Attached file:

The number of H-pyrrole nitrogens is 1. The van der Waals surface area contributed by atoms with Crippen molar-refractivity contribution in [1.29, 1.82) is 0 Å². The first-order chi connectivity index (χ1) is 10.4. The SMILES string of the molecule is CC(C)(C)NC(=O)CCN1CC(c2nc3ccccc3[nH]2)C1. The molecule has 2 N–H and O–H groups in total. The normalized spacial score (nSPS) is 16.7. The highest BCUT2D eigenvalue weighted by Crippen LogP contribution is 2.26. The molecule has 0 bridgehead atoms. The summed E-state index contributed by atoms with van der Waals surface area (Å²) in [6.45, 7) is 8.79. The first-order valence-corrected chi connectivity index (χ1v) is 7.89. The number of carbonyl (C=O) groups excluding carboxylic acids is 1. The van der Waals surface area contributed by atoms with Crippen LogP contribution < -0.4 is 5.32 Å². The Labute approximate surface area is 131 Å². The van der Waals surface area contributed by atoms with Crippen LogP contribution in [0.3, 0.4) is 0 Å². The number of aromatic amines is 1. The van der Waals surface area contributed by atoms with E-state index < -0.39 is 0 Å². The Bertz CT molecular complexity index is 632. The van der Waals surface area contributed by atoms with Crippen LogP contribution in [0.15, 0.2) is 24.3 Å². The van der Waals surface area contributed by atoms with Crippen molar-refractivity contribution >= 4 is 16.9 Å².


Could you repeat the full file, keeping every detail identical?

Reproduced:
The number of H-pyrrole nitrogens is 1. The van der Waals surface area contributed by atoms with Crippen molar-refractivity contribution in [1.29, 1.82) is 0 Å². The first-order chi connectivity index (χ1) is 10.4. The SMILES string of the molecule is CC(C)(C)NC(=O)CCN1CC(c2nc3ccccc3[nH]2)C1. The molecule has 2 N–H and O–H groups in total. The normalized spacial score (nSPS) is 16.7. The highest BCUT2D eigenvalue weighted by Crippen LogP contribution is 2.26. The molecule has 0 bridgehead atoms. The summed E-state index contributed by atoms with van der Waals surface area (Å²) in [6.45, 7) is 8.79. The first-order valence-corrected chi connectivity index (χ1v) is 7.89. The number of carbonyl (C=O) groups excluding carboxylic acids is 1. The van der Waals surface area contributed by atoms with Crippen LogP contribution < -0.4 is 5.32 Å². The Labute approximate surface area is 131 Å². The van der Waals surface area contributed by atoms with Crippen LogP contribution in [0.3, 0.4) is 0 Å². The number of aromatic amines is 1. The van der Waals surface area contributed by atoms with E-state index < -0.39 is 0 Å². The Bertz CT molecular complexity index is 632. The van der Waals surface area contributed by atoms with Crippen LogP contribution in [0.15, 0.2) is 24.3 Å². The van der Waals surface area contributed by atoms with Crippen molar-refractivity contribution >= 4 is 16.9 Å².